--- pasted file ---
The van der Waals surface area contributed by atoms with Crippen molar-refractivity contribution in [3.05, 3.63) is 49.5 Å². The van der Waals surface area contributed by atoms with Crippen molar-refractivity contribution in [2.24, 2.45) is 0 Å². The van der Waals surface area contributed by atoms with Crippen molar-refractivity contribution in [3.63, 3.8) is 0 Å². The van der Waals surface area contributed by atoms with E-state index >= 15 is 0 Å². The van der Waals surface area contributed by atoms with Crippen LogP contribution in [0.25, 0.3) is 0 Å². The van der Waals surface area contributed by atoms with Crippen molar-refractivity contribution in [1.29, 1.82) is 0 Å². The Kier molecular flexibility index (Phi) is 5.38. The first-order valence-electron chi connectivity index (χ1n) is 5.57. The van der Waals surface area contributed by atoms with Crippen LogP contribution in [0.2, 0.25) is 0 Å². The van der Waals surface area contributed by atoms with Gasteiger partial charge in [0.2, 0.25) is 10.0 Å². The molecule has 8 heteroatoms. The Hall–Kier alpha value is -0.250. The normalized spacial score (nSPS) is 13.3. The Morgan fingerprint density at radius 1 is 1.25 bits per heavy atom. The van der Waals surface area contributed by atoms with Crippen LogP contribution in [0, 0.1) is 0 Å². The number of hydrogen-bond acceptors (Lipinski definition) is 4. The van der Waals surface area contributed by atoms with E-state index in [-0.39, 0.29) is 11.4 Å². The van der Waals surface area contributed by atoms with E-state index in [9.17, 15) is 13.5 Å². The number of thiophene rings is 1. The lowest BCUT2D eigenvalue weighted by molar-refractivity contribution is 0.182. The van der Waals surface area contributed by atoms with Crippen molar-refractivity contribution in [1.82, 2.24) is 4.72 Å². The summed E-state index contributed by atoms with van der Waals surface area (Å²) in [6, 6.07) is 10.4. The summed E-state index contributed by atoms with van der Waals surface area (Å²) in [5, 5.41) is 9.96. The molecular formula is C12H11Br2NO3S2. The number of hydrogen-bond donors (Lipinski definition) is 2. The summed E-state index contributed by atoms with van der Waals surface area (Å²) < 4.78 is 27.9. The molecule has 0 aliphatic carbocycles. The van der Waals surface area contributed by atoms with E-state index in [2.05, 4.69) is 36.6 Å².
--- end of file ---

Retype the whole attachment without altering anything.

The van der Waals surface area contributed by atoms with Crippen molar-refractivity contribution in [3.05, 3.63) is 49.5 Å². The van der Waals surface area contributed by atoms with Crippen molar-refractivity contribution in [2.24, 2.45) is 0 Å². The van der Waals surface area contributed by atoms with Crippen molar-refractivity contribution in [3.63, 3.8) is 0 Å². The van der Waals surface area contributed by atoms with E-state index >= 15 is 0 Å². The van der Waals surface area contributed by atoms with Crippen LogP contribution in [0.25, 0.3) is 0 Å². The van der Waals surface area contributed by atoms with Crippen molar-refractivity contribution in [1.29, 1.82) is 0 Å². The Kier molecular flexibility index (Phi) is 5.38. The first-order valence-electron chi connectivity index (χ1n) is 5.57. The van der Waals surface area contributed by atoms with Crippen LogP contribution in [0.2, 0.25) is 0 Å². The van der Waals surface area contributed by atoms with Gasteiger partial charge in [0.2, 0.25) is 10.0 Å². The molecule has 8 heteroatoms. The Hall–Kier alpha value is -0.250. The normalized spacial score (nSPS) is 13.3. The Morgan fingerprint density at radius 1 is 1.25 bits per heavy atom. The van der Waals surface area contributed by atoms with Crippen LogP contribution in [0, 0.1) is 0 Å². The number of hydrogen-bond acceptors (Lipinski definition) is 4. The van der Waals surface area contributed by atoms with E-state index in [-0.39, 0.29) is 11.4 Å². The van der Waals surface area contributed by atoms with E-state index in [9.17, 15) is 13.5 Å². The number of thiophene rings is 1. The lowest BCUT2D eigenvalue weighted by molar-refractivity contribution is 0.182. The van der Waals surface area contributed by atoms with Crippen molar-refractivity contribution in [1.82, 2.24) is 4.72 Å². The summed E-state index contributed by atoms with van der Waals surface area (Å²) in [6, 6.07) is 10.4. The summed E-state index contributed by atoms with van der Waals surface area (Å²) in [5, 5.41) is 9.96. The molecular formula is C12H11Br2NO3S2. The number of hydrogen-bond donors (Lipinski definition) is 2. The summed E-state index contributed by atoms with van der Waals surface area (Å²) < 4.78 is 27.9. The molecule has 0 aliphatic carbocycles. The van der Waals surface area contributed by atoms with E-state index in [2.05, 4.69) is 36.6 Å².